Our projects range from the islands and rugged west coast, where mountains erupt from the sea, to the very interior of the Scottish Highlands and the Scottish Borders. Latterly, we are now adding projects in Northern England and Northern Ireland.
Some of the enigmatic wildlife to benefit from these projects include:
- Scottish Wildcats
- Red Squirrels
- Pine Martens
- Golden Eagles
- Sea Eagles
In some cases, afforestation projects reduce silting into water courses. Thus, they improve water quality for diverse coastal ecosystems, which are home to diverse marine life, including whales, dolphins, seals and fish.
Achieving Sustainable Forestry Landscape Impacts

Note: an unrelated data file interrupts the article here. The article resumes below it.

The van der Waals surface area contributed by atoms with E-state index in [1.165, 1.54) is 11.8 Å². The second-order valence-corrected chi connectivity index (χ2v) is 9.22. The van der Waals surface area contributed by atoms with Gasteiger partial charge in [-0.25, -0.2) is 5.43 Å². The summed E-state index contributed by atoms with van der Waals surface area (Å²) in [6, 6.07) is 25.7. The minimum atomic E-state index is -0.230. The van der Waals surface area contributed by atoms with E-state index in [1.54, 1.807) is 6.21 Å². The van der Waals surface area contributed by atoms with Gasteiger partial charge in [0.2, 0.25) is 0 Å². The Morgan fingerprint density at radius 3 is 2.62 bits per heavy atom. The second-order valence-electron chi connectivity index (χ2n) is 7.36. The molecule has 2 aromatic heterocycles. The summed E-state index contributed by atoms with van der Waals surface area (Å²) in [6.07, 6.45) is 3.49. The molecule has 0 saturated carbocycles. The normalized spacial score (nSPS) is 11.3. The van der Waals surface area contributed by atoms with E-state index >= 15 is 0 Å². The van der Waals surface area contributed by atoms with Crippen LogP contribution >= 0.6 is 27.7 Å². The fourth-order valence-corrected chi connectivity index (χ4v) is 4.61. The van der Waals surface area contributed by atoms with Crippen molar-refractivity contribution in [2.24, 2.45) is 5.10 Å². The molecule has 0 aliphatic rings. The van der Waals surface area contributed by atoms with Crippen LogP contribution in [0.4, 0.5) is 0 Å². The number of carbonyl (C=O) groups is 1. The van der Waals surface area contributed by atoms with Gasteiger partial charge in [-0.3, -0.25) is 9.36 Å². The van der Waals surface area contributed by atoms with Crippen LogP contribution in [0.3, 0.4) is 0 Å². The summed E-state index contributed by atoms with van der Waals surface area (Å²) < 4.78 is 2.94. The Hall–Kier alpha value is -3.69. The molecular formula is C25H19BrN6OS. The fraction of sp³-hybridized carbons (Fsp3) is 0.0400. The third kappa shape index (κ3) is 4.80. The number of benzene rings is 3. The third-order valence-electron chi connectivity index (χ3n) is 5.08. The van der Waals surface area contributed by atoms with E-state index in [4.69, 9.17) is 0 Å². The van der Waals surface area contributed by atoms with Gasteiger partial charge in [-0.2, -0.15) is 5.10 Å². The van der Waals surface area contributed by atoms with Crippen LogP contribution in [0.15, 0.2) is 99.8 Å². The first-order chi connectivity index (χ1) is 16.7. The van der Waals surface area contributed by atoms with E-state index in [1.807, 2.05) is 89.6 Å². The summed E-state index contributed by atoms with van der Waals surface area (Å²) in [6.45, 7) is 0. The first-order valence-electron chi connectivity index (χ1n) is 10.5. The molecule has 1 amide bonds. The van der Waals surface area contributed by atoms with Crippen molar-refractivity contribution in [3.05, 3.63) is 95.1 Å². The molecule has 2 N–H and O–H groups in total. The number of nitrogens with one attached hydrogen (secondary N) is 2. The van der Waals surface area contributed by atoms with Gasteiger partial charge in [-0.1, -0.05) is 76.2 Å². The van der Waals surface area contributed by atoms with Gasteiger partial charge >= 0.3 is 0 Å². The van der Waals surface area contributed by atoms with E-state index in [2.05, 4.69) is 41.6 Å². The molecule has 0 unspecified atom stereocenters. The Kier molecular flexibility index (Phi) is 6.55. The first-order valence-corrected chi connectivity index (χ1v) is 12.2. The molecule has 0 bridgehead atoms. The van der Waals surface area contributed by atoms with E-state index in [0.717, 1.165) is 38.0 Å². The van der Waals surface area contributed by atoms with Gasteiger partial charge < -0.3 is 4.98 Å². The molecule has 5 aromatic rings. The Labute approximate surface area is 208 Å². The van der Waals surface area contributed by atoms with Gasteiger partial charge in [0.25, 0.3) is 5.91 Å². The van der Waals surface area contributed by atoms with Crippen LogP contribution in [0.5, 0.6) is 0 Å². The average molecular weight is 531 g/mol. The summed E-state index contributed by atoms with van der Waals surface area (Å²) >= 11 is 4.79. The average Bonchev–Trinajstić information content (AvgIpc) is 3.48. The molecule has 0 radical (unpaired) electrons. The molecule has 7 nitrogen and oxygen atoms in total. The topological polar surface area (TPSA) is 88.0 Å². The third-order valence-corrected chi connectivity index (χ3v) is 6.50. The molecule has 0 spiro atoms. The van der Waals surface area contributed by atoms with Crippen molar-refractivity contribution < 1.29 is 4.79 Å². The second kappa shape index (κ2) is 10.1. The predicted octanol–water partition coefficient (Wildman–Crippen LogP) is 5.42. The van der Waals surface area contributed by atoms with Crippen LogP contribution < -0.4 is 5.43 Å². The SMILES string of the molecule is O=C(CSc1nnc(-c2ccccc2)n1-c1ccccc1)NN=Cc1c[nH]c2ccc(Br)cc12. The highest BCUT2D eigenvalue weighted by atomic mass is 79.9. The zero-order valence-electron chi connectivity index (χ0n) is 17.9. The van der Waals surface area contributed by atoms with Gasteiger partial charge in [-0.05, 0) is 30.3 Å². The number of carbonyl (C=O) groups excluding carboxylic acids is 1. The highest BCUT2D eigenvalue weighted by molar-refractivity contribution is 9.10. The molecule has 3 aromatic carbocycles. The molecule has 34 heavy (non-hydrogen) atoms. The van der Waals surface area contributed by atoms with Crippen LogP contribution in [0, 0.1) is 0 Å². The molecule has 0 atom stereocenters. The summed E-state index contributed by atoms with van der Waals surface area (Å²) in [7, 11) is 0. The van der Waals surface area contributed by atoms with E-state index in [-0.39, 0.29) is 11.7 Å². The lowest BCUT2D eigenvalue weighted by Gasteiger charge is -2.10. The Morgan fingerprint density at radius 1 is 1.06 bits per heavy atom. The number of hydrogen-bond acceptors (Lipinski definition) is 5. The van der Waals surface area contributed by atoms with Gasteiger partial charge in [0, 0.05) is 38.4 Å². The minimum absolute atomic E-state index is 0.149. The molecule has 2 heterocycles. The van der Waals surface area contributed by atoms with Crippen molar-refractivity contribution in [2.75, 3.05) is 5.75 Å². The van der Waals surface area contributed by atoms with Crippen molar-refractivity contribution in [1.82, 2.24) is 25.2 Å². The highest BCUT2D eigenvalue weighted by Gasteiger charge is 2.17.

We support forestry projects around the world which achieve continuous forest cover. Rather than large areas being cleared of trees, sustainable forestry entails the selective cutting and replanting of trees within a continuous woodland.
Sustainable forests provide excellent conservation buffers to pristine wilderness areas. They ensure that wildlife is not forced off the land by timber extraction. In the UK in particular, we are restoring native forests to their former splendour.
Per acre, restored peatlands are even more efficient than forests regarding Greenhouse Gas impacts. Scotland is home to 80% of the world’s blanket bogs. Many of these important wetland areas have been drained for conversion to grazing. Once dry, however, they act as giant compost heaps.